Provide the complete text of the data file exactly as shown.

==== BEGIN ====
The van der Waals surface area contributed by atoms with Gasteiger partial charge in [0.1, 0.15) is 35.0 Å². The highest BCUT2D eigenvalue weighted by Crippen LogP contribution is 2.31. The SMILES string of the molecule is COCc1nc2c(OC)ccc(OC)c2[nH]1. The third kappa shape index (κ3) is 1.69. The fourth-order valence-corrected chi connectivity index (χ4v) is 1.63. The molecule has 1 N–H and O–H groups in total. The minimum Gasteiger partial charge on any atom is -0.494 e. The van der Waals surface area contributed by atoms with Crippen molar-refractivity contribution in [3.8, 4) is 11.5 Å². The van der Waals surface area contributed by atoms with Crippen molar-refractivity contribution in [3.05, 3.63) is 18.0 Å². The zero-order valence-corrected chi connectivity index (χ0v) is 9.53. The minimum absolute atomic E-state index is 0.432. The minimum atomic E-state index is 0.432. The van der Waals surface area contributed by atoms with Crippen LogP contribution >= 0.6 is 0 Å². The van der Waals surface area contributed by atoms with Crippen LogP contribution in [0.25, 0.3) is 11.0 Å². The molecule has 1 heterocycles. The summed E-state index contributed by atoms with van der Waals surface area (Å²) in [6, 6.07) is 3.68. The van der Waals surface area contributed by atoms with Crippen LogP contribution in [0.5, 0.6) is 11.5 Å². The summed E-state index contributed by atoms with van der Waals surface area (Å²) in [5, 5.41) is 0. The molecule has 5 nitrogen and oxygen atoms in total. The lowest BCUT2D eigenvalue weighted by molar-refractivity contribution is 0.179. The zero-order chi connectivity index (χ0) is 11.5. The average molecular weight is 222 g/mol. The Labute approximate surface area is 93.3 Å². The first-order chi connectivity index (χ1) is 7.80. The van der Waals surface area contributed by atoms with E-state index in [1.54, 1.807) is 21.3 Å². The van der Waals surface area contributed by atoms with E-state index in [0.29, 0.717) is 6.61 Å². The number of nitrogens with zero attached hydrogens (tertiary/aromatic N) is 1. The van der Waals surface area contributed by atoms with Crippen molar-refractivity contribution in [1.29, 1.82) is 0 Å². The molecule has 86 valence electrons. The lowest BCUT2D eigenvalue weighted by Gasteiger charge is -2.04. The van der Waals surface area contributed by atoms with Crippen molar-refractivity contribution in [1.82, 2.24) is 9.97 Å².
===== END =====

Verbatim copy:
The van der Waals surface area contributed by atoms with Gasteiger partial charge in [0.1, 0.15) is 35.0 Å². The highest BCUT2D eigenvalue weighted by Crippen LogP contribution is 2.31. The SMILES string of the molecule is COCc1nc2c(OC)ccc(OC)c2[nH]1. The third kappa shape index (κ3) is 1.69. The fourth-order valence-corrected chi connectivity index (χ4v) is 1.63. The molecule has 1 N–H and O–H groups in total. The minimum Gasteiger partial charge on any atom is -0.494 e. The van der Waals surface area contributed by atoms with Crippen molar-refractivity contribution in [3.8, 4) is 11.5 Å². The van der Waals surface area contributed by atoms with Crippen molar-refractivity contribution in [3.05, 3.63) is 18.0 Å². The zero-order valence-corrected chi connectivity index (χ0v) is 9.53. The minimum absolute atomic E-state index is 0.432. The minimum atomic E-state index is 0.432. The van der Waals surface area contributed by atoms with Crippen LogP contribution >= 0.6 is 0 Å². The van der Waals surface area contributed by atoms with Crippen LogP contribution in [0.25, 0.3) is 11.0 Å². The molecule has 1 heterocycles. The summed E-state index contributed by atoms with van der Waals surface area (Å²) in [6, 6.07) is 3.68. The van der Waals surface area contributed by atoms with Crippen LogP contribution in [0.5, 0.6) is 11.5 Å². The summed E-state index contributed by atoms with van der Waals surface area (Å²) in [5, 5.41) is 0. The molecule has 5 nitrogen and oxygen atoms in total. The lowest BCUT2D eigenvalue weighted by molar-refractivity contribution is 0.179. The zero-order chi connectivity index (χ0) is 11.5. The average molecular weight is 222 g/mol. The Labute approximate surface area is 93.3 Å². The first-order chi connectivity index (χ1) is 7.80. The van der Waals surface area contributed by atoms with E-state index in [1.54, 1.807) is 21.3 Å². The van der Waals surface area contributed by atoms with E-state index in [0.29, 0.717) is 6.61 Å². The number of nitrogens with zero attached hydrogens (tertiary/aromatic N) is 1. The van der Waals surface area contributed by atoms with Crippen molar-refractivity contribution in [1.29, 1.82) is 0 Å². The molecule has 86 valence electrons. The lowest BCUT2D eigenvalue weighted by Gasteiger charge is -2.04. The van der Waals surface area contributed by atoms with Crippen molar-refractivity contribution in [1.82, 2.24) is 9.97 Å².